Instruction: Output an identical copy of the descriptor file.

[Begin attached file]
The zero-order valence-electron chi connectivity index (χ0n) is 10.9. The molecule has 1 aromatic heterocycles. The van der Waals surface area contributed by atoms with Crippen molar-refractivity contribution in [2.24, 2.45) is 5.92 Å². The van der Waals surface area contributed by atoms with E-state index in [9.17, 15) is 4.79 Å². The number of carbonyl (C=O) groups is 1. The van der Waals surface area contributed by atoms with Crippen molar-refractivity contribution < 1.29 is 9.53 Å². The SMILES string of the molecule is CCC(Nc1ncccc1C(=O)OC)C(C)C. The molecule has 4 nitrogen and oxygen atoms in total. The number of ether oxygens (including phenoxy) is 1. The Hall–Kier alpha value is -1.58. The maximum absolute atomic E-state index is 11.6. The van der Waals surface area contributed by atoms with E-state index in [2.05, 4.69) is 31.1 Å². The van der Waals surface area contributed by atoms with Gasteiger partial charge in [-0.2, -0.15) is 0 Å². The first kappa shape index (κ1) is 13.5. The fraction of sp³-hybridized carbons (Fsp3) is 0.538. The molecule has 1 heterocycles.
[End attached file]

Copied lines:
The zero-order valence-electron chi connectivity index (χ0n) is 10.9. The molecule has 1 aromatic heterocycles. The van der Waals surface area contributed by atoms with Crippen molar-refractivity contribution in [2.24, 2.45) is 5.92 Å². The van der Waals surface area contributed by atoms with E-state index in [9.17, 15) is 4.79 Å². The number of carbonyl (C=O) groups is 1. The van der Waals surface area contributed by atoms with Crippen molar-refractivity contribution < 1.29 is 9.53 Å². The SMILES string of the molecule is CCC(Nc1ncccc1C(=O)OC)C(C)C. The molecule has 4 nitrogen and oxygen atoms in total. The number of ether oxygens (including phenoxy) is 1. The Hall–Kier alpha value is -1.58. The maximum absolute atomic E-state index is 11.6. The van der Waals surface area contributed by atoms with E-state index in [2.05, 4.69) is 31.1 Å². The van der Waals surface area contributed by atoms with Gasteiger partial charge in [-0.2, -0.15) is 0 Å². The first kappa shape index (κ1) is 13.5. The fraction of sp³-hybridized carbons (Fsp3) is 0.538. The molecule has 1 heterocycles.